Becoming a project manager is a role a worker can either seek out, grow into or inherit. They can apply for and win the job, gain practical workplace experience, receive formal training, or upskill and earn a project management certification.
Why Become a Project Manager?
Project managers have a flair for overseeing a process or product from start to finish. It’s more than a title; it’s also a function as it describes employees who manage, direct, coordinate, and ensure the delivery of work.
Project management is a rewarding career because it can contribute directly to an organization’s bottom line, not to mention its impact on boosting customer satisfaction.
It’s also a profession that helps a wide variety of industries: information technology, health care, government, social services, oil and gas, finance and insurance, manufacturing, construction, utilities, and much more.
Becoming a Project Manager
The “traditional” path to becoming a project manager is to take courses, obtain a certification, and apply for a project management position with an organization.
The “homegrown” path to becoming a project manager is to gain project management experience on the job, and then move laterally or vertically to take on a project manager role.
Let’s take a closer look at the two different approaches to becoming a project manager.
1) Become a Project Manager with On-the-Job Experience
Workers may have more project management experience than they realize. If they have overseen a project or process that involves planning, collaboration, research, setting budgets, and acquiring resources, chances are they have already engaged in some degree of project management.
Executives, managers, supervisors, and team leaders often assume the role of a project manager by default.
The Project Management Institute’s Guide to the Project Management Body of Knowledge lists 10 project management knowledge areas:
a) Integration management
b) Scope management
c) Schedule management
d) Cost management
e) Quality management
f) Resource management
g) Risk management
h) Communications management
i) Procurement management
j) Stakeholder management
Workers can enumerate which skills they’ve used in their positions using this list. If a job or project requires project planning and setting timelines and budgets, those are skills required of a project manager.
This list also can be reviewed to determine the areas where an employee lacks experience.
Then, a worker can focus on those areas to gain additional project management experience.
2) How to Become a Project Manager Without Experience
A formal degree or certification is a definite plus in becoming a project manager, especially if the candidate has no prior experience. New project managers with a degree can enroll in project management certificate training to ensure they have marketable skills and know how to use the latest tools.
Those with a bachelor’s degree should assess how many of the Project Management Institute’s 10 project management knowledge areas they already have and then plot out a strategy for gaining experience in the others.
How to Gain Project Management Experience Volunteer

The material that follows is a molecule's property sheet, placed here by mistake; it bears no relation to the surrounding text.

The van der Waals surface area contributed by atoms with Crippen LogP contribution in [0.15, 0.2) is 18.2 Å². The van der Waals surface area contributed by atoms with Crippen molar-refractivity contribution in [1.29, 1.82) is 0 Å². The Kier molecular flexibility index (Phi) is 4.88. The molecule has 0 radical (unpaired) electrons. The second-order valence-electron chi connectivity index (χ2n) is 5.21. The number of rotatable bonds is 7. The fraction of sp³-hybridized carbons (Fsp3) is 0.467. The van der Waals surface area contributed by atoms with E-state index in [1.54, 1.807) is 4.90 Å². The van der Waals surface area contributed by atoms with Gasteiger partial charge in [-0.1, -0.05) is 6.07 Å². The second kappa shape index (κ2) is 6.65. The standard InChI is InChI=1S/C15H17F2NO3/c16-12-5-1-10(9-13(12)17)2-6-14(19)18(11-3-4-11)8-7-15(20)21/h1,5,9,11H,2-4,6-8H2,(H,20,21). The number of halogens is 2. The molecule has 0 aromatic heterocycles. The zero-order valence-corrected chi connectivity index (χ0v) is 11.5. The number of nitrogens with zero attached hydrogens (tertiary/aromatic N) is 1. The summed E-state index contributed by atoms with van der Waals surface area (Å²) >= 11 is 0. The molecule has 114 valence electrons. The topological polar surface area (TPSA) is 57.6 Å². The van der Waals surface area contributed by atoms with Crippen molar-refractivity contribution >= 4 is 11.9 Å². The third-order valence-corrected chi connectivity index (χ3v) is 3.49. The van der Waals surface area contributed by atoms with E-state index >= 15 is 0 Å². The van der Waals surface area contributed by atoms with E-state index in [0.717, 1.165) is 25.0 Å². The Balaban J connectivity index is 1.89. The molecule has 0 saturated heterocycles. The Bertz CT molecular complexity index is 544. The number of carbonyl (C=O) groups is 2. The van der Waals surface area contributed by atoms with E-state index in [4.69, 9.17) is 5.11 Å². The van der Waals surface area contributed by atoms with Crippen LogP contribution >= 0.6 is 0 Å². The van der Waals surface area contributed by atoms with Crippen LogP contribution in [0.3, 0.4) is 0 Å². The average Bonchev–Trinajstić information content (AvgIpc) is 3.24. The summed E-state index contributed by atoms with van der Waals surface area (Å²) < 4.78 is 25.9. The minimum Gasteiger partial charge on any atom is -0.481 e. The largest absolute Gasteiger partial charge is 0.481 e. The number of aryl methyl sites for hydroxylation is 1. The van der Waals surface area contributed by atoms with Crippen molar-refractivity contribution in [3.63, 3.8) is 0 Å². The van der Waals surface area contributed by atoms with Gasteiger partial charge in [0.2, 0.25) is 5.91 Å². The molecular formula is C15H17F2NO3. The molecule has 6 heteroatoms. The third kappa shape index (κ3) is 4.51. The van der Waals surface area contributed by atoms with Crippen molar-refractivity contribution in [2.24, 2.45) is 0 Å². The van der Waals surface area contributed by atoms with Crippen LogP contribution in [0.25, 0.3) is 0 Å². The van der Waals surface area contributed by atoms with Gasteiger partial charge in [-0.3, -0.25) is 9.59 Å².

There is an abundant need for project management in the workplace, with charity organizations, and supporting civic and community initiatives. These are ideal for developing a long list of project management skills, from budgeting and resource management to recruiting and motivating groups of people.
1) Take the plunge
Workers can take on a work initiative to gain valuable experience and recognition. It’s a way to learn on the job and gain advice from other project managers.
2) Join professional associations and networks
Professionals who become involved in an industry association have an easy, read-made avenue for project management experience. They can join a committee and take on a leadership role in an association initiative. Also, it helps to build a professional network to learn more about the industry and make valuable career connections that can last many years.
3) Partner with a mentor
Seek advice from a leader or project manager in the workplace or community. Showing interest is a substantial first step in gaining recognition as a team player who wants to assume more responsibility. A mentor can provide needed guidance in bringing projects to fruition.
4) Upskill online
Many professionals don’t have the time or bandwidth to take courses in a traditional university setting. Instead, they gain valuable skills and experience using flexible, online courses. Aspiring and existing project managers can upskill their portfolios by enrolling in the Project Management Training, offered by UMass Amherst and Simplilearn.
Note: A well-crafted Project Management resume can effectively showcase a candidate’s skills, achievements, and experience, making them stand out in a highly competitive job market.
A Bachelor’s Degree is Ideal but Not Required
While a bachelor’s degree is not required to become a project manager, getting a job in the field without one might be challenging.
Therefore, most professionals earn a degree in project or business management before getting hired as project managers. Other study areas include business analytics and economics. Those with a degree will have an advantage over applicants who don’t.